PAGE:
Monday, April 2, 2018

How a month of Hardware Reviews changed the way I make videos

The Community survey has a limited number of slots for options, so I had to pick my top 5, and we'll cycle in the others with the next month. Go vote now to tell me what to do:

As this month of hardware reviews wraps up, I've had some thoughts I'd like to share. You wouldn't think that a little thing like this would be a landmark project in the history of my channel, but it may very well have ended up being. The lessons I learned and the way this affected my workflow has been too numerous not to take a second and enumerate.

There were two of factors that motivated March MadMess. First of all, I really did have a lot of 3D printers to review and they were getting in the way, physically and mentally, of what I wanted to do. I was trying to figure out how I was going to get through them. I had a plan to focus on one a week, and try to get them to a state that I could do my usual positive note review, but that just wasn't working. Then my contact at GearBest made a personal request that I help him make more sales. He asked directly for more videos. And that's when it clicked. You want more videos? I can do more videos. Screw making a nicer video, you are getting more videos, good, bad, and uuugly.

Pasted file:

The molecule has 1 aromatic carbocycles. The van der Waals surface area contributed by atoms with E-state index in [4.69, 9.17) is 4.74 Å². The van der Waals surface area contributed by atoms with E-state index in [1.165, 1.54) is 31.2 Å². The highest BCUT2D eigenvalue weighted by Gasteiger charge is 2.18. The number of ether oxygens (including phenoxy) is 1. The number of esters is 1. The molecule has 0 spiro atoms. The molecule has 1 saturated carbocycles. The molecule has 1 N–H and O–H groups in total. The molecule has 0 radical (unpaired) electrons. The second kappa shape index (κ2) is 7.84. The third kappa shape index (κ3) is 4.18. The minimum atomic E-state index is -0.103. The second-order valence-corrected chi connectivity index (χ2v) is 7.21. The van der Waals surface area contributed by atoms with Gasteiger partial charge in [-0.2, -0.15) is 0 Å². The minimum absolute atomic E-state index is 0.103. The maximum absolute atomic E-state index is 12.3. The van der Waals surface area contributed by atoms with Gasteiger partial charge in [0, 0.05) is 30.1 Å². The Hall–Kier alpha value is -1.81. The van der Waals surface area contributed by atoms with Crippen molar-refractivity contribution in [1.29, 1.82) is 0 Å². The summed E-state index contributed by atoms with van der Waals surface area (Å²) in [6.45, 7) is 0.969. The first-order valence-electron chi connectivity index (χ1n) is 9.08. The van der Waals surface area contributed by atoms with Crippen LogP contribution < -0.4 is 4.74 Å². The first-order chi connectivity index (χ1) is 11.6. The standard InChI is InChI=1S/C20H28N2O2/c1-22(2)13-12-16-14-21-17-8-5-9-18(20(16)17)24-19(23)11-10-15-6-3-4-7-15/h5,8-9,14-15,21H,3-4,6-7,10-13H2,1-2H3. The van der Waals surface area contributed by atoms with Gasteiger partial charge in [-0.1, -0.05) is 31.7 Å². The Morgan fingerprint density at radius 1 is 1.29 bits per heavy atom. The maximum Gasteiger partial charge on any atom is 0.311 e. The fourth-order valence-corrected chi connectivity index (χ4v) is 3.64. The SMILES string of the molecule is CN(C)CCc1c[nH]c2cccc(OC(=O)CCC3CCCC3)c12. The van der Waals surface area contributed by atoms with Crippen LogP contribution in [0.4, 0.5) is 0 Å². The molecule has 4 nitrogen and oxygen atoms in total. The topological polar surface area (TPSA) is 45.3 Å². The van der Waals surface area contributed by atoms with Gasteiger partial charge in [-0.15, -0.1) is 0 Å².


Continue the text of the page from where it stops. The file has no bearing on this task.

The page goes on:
And it had the desired effect. I've cleared space in my workspace and increased commissioned sales. However, there were some unintended consequences as well, the long term effect of them may not finish shaking out for a while.

So here's a few things I learned from March MadMess:

Don't Vlog Angry

March MadMess was born out of frustration. Frustration for the mess of 3D printers piling up. Frustration for not having time to give any one of them the effort they deserve and frustration over having printers that just don't work. However, I didn't really admit that to myself until the TEVO Tornado non-review. I got roasted in the comments for that one, and rightly so.

Though I will say that some of the abuse from TEVO users was a bit over the top and unnecessary. What is it about TEVO users? Is it just because you invested so much in to getting your sub-par printer working that you either have to defend it or admit you made a mistake? Hmm. Nevertheless, the advice and direction is appreciated.

Apparently I'm the idiot

The thing is, no one is an expert on everything, even if he is pompous enough to call himself "professor". There's a lot I don't know. And even my attempts to get help to solve these printer problems, outside of these videos, fell flat. But the comments section of these videos have been most instructive. I don't think I ever appreciated my audience as much as I should have. I will not make that mistake again.

I think going forward, I think I'm going to do more videos of work-in-progress projects and ask you guys to help out.

Most of these printers were evaluated since the beginning of the year

I felt like I've been sitting on some of these printers a long time, and some of them I have been, but gathering pictures for the reviews I discovered that most of these printers were evaluated in January and February. Then I remembered that at the start of the year I set a goal to do one hardware review a month. So I'd open one up, putting it together, try them out, have them fail. since I was trying to do a review a month, I'd put them aside and open another one, only to have it repeat.Soon I had nothing to review but a pile of unfinished evaluation units.